Friday, January 9, 2009

21st Century Skills: Are Educators and Executives Aligned on the Creative Readiness of the U.S. Workforce?

I just saw a very interesting report called Ready to Innovate which was sponsored by the Conference Board. The report asks the question, Are Educators and Executives Aligned on the Creative Readiness of the U.S. Workforce? The report surveyed both educators and business leaders about what are important 21st Century skills pertaining to "creativity." What is interesting is that in many skill areas educators and the business leaders were in total disagreement. I put each category in a different color so you could see how they were ranked by the two different groups in the study.

School Superintendents are emphasizing
  1. Problem Solving
  2. Integration of Knowledge Across Different Disciplines
  3. Ability to Identify New Patterns of Behavior of New Combination of Actions
  4. Originality and Inventiveness in Work
  5. Ability to Communicate New Ideas to Others
  6. The Ability to Originate New Ideas
  7. Tolerance of Ambiguity
  8. Ability to Take Risks
  9. Problem Identification or Articulation
  10. Fundamental Curiosity
  11. Comfort with the Notion of No-Right Answer
While Business Leaders are looking for
  1. Problem Identification or Articulation
  2. Ability to Identify New Patterns of Behavior of New Combination of Actions
  3. Integration of Knowledge Across Different Disciplines
  4. The Ability to Originate New Ideas
  5. Comfort with the Notion of No-Right Answer
  6. Fundamental Curiosity
  7. Originality and Inventiveness in Work
  8. Problem Solving
  9. Ability to Take Risks
  10. Tolerance of Ambiguity
  11. Ability to Communicate New Ideas to Others
I am often fascinated at how much educators ignore their student's future opportunities in the workforce when selecting tools, lesson ideas, and assessments. I am guilty of this myself! I cannot tell you how many ridiculous tests, quizzes, and busy work assignments I gave my students, such as "read the chapter and answer the questions at the end!". I often did this because I was an exhausted teacher who worked very hard, and at times didn't have the energy to align standards to real-world work skills and expectations. The more I have learned about 21st Century Skills, the less I focused on traditional methods of assessment and the more I focused on the skills that my students (or in my case now, my preservice students) will need in the future. Therefore instead of tests, quizzes, and lots of long research papers (although there is a need for all forms of assessment, I am not saying we should not use these, I just found alternatives that work better for my own students) I found alternative options that get them ready for teaching in the 21st Century world. Here are a few examples of assignments that I have my education technology preservice students do...

1) Create and conduct their own webinars and virtual courses, so they know how to teach in a virtual school (more and more of these are popping up in every state and they need good teachers).
2) Write an article for a professional education publication, and submit it for publishing.
3) Learn what tools are important in their students lives and in the future of society. Develop and teach lessons that integrate these tools.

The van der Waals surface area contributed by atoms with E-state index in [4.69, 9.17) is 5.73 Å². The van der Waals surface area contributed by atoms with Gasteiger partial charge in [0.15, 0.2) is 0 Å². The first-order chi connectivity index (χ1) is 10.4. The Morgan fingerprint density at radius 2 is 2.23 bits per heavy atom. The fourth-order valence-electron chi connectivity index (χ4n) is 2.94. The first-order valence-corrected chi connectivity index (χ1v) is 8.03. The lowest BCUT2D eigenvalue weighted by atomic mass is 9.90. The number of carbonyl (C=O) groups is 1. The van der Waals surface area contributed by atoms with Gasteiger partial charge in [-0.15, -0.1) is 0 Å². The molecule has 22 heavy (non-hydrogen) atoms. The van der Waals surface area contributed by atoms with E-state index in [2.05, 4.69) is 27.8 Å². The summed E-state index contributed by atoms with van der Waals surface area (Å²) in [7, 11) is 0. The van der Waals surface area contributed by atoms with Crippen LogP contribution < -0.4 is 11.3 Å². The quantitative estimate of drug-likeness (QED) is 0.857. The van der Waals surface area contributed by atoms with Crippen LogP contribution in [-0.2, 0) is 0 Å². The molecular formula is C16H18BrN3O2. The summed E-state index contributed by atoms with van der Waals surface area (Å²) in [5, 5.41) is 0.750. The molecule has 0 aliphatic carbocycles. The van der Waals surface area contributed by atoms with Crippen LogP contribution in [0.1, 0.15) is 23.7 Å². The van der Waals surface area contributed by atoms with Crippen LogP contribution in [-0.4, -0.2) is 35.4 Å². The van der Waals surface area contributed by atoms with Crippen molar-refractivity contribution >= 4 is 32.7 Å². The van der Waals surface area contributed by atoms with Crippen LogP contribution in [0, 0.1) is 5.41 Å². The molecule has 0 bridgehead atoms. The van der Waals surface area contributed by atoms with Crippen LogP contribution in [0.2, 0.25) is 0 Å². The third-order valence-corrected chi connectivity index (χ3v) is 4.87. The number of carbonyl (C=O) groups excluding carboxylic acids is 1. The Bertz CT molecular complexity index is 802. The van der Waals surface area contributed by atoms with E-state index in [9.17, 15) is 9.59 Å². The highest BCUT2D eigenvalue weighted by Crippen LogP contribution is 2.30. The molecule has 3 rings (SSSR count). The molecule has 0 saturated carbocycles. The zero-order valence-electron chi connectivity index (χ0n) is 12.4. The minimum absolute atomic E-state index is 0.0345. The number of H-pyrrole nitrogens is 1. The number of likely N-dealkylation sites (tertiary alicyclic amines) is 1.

4) Become part of the professional education community through edublogging, online lists and publication, and twitter.

What do you think? Do you think we should expect educators to align teaching with future workforce skill and knowledge expectations? And what about the issue of standardize testing? How could that play a role?

I definitely have more questions than answers...


Branzburg said...

I think this illustrates (once more) a fundamental disconnect between the business world and the education world. It also helps explain why so many companies need to maintain their own training and orientation programs for new employees to ensure the new hire understands and behaves in a manner consistent with the corporate philosophy.

Anonymous said...

Isn't our goal, as teachers, to prepare our students for productive and successful participation in our society?

If we are not giving them the skills needed to reach that goal, what exactly are we doing?

An example of what I mean: If I am trying to prepare a student to live in France, why would I focus my preparation on Spanish? To successfully navigate his way around France, I should focus on French, right?

Well, if today's job market requires certain skills sets, why would we NOT alight our instruction/standards with those skills and knowledge expectations?

I guess the trick is "teaching the standards" in new and different ways. Give the kids the best of both worlds... prepare them for the "oh-so-important test" and the real world (which has absolutely NOTHING to do with the tests they have taken!) at the same time.

Geez... why hasn't anyone thought of this before?! :)

Charlie Roy said...

I like this topic I really do but sometimes I think we miss the boat all together. Do companies really care? What is our goal? I doubt when Ford looks at where to put the next factory they really care what the local public school system is like? Is that why we send job over seas? Is the Chinese public education system that much better?

We need to decide what the purpose of school is. Do we exist to churn out workers? citizens of a global world? or young men and women who can think critically, live humanely, and lead effectively? I'm not sure our role is to play the corporate trainer.

Charlie Roy said...

It often seems that the soft skills can be the most important to any employer and I'm all in favor of developing those. I just get a little worried about the intentions of business when they mingle with schools. The results are not often that great. I thin they could be.....

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